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39 Cards in this Set

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  • Back
Striated muscle
Muscle characterized by sarcomeres aligned in register; includes skeletal and cardiac muscle.
Smooth muscle
Muscle without sarcomeres and hence without striations, whose myofilaments are nonuniformly distributed within small, mononucleated, spindle-shaped cells.
Skeletal muscle
The striated muscle whose neurogenic contraction is responsible for moving the bodies of animals.
Cardiac muscle
Heart muscle; individual fibers differ from skeletal muscle fibers in being small, elongated, tapered, and mononucleated. Includes noncontractile conducting fibers and contractile fibers.
Muscle fibers
A skeletal muscle cell.
A longitudinal unit of a muscle fiber, made up of sarcomeres and surrounded by sarcoplasmic reticulum.
The contractile unit of a myofibril, bounded at each end by a Z disk.
Each sarcomere contains two kinds of long, thin proteins called myofilaments arranged in a precise geometric pattern.
Thin filaments
A myofilament that contains actin and regulatory proteins such as troponin and tropomyosin.
A ubiquitous protein that participates in muscle contraction and other forms of cellular motility. G-actin is the globular monomer that polymerizes to form F-actin, the backbone of the thin filaments of muscle.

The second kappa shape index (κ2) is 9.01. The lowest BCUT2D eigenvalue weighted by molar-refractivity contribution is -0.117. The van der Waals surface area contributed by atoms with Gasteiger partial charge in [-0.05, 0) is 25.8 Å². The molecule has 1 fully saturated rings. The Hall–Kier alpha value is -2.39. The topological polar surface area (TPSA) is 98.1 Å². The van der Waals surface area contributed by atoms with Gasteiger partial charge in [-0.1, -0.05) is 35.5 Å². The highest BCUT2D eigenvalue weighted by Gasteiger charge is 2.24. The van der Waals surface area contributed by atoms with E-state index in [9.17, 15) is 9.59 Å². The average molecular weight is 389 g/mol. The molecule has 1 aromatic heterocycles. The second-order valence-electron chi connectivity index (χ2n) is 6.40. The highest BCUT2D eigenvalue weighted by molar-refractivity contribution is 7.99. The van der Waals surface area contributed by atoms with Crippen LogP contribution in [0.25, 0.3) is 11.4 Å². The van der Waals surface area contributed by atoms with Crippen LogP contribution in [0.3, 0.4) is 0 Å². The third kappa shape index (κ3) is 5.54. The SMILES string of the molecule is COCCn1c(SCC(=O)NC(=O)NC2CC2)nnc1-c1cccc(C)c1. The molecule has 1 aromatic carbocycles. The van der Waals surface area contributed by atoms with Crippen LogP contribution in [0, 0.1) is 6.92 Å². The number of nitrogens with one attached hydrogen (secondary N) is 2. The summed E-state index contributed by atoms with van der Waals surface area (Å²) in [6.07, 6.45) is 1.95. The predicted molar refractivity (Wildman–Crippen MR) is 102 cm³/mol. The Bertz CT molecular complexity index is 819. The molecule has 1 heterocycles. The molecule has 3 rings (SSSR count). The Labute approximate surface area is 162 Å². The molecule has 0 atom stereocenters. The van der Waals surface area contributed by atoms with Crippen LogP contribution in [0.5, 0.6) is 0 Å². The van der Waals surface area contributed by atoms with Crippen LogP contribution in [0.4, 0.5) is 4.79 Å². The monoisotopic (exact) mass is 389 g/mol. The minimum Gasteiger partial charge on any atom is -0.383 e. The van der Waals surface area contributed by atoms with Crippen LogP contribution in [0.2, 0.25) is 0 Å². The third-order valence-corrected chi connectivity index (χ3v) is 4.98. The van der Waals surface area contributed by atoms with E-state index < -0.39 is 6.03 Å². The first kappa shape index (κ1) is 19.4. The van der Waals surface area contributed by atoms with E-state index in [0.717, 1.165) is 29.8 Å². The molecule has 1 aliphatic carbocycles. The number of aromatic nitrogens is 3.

Thick filaments
A myofilament made primarily of myosin.
A protein that makes up the thick filaments and cross-bridges in muscle fibers; it is also found in many other cell types and is associated with cellular motility.
Spirally arranged projections from myosin thick filaments that bind to sites on actin thin filaments during muscle contraction.
A long protein molecule located in the grooves between actin filaments of muscle; inhibits muscle contraction by blocking the binding of myosin cross-bridges to actin filaments.
A calcium-binding complex of globular proteins associated with actin and tropomyosin in the thin filaments of muscle. When troponin binds Ca2+, it undergoes a conformational change, causing propomyosin to reveal myosin-binding sites on the actin filament.
Length-tension relation
Relation between the amount of overlap between actin and myosin filaments and the tension developed by an active sarcomere; also, the relation between the initial length of a whole muscle and the maximum tension it can produce during isometric contraction.
Sliding-filament theory
The theory that muscle sarcomeres shorten when actin thin filaments are actively pulled toward the middle of myosin thick filaments by the action of myosin crossbridges.
A complex of muscle proteins formed when myosin cross-bridges bind to actin.
Isometric contraction
Contraction during which a muscle does not shorten significantly.
Isotonic contraction
Contraction in which the force generated remains constant while the muscle shortens.
Excitation-contraction coupling
In muscle fibers, the process by which electrical excitation of the plasma membrane leads to activation of the contractile process.
Transverse tubule (T tubule)